The city’s First Station, once the hub for rail traffic, has a second life as a trendy (and family-friendly) shopping and food destination.
Jerusalem’s First Station (HaTachana, or The Station, in Hebrew) one of the changing city’s newest attractions, just turned 120 this year, but its smart new look, trendy shops and daily events have transformed it from an abandoned skeleton into a place where young, and young-at-heart, locals as well as tourists, come to decompress.
The Station and its wide plaza, once the city’s hub for rail traffic from all over the country and, until recently, just another example of urban neglect, has been refurbished and expanded.
The building’s period architecture has been carefully preserved, and so has a section of the station’s original railroad tracks. Following a campaign by local residents, another, much longer section of the train tracks was recently turned into an ultra-popular walking/bicycle trail that originates at The Station.
The refurbished venue is full of nostalgia for older Israelis, some of whom once travelled from the Station to points north and even Damascus.
“That used to be where we would buy tickets,” said Jerusalem-born Shlomo Levi, 59, pointing to the modern Visitors Center on the newly refinished wooden platform.
Visiting Jerusalem from Finland, where he now makes his home, Levi gazed at customers enjoying a late-night meal.
“There were benches there that I’d sit on with my parents and wait for the train to take us to Nachsholim, all the way up the coast just below Zichron Yaakov,” Levi said, referring to two beaches up north. “Look how busy it is.”
Though some of the stores and restaurants have yet to open, there is enough food, drink and entertainment to make the trip worthwhile. Visitors can stroll into one of the boutique shops, view the multimedia exhibits and art installations, or buy items at more than two dozen quaint stands selling Israeli-made crafts and ceramics, kids’ clothes, gifts, jewelry, books and fabrics.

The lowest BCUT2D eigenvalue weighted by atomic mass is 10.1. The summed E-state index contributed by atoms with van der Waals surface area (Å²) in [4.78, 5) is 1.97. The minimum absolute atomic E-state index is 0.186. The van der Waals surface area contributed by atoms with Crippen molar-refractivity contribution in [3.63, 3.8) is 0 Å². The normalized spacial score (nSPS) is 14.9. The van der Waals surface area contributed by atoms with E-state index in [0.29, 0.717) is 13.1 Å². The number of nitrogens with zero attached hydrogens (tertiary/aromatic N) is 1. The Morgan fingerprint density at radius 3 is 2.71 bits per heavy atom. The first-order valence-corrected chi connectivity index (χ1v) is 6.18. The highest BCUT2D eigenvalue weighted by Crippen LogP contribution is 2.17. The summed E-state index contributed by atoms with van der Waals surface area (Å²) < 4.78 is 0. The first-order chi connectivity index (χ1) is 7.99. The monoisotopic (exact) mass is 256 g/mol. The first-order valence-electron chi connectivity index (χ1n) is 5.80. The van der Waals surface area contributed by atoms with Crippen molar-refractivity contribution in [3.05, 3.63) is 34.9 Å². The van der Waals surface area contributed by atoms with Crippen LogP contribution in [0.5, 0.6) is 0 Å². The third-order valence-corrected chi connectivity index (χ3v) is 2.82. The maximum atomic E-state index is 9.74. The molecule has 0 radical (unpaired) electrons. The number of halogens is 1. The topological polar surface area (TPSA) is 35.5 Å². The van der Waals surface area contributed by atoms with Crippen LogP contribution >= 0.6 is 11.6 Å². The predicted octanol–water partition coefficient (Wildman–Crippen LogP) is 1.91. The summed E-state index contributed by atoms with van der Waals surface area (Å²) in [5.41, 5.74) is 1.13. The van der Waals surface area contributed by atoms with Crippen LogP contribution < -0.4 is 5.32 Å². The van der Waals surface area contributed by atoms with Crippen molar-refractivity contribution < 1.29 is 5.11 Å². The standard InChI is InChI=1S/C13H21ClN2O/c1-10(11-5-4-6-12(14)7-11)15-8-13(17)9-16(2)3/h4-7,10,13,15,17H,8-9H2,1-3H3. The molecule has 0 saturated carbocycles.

It’s especially crowded on Thursdays and Fridays, when visitors come to buy fresh produce, baked goods and wines directly from the growers and manufacturers.
“I like the open atmosphere here,” says Laurie Goldberg from St. Louis, on her third visit to The Station in a month. “I especially loved coming here on Friday, to the musical Kabbalat Shabbat. It was beautiful,” she said of the lively musical performance that, in the summer, takes place a couple of hours before candlelighting,
Goldberg, who lived in Jerusalem until two-and-a-half years ago, said she appreciated seeing Jews and Arabs, religious and secular, all enjoying themselves.
“There are people from so many different walks of life. The atmosphere is non-judgemental and that’s something you don’t find everywhere in Jerusalem.”
The Station project is just one example of efforts by Jerusalem officials to create a more progressive, post-intifada Jerusalem. Other examples include the Mamilla shopping promenade, which transformed the abandoned buildings alongside the Old City into an upscale, open-air mall, and the forthcoming Cinema City, a 15-screen cinema complex that is scheduled to be built across from the Supreme Court.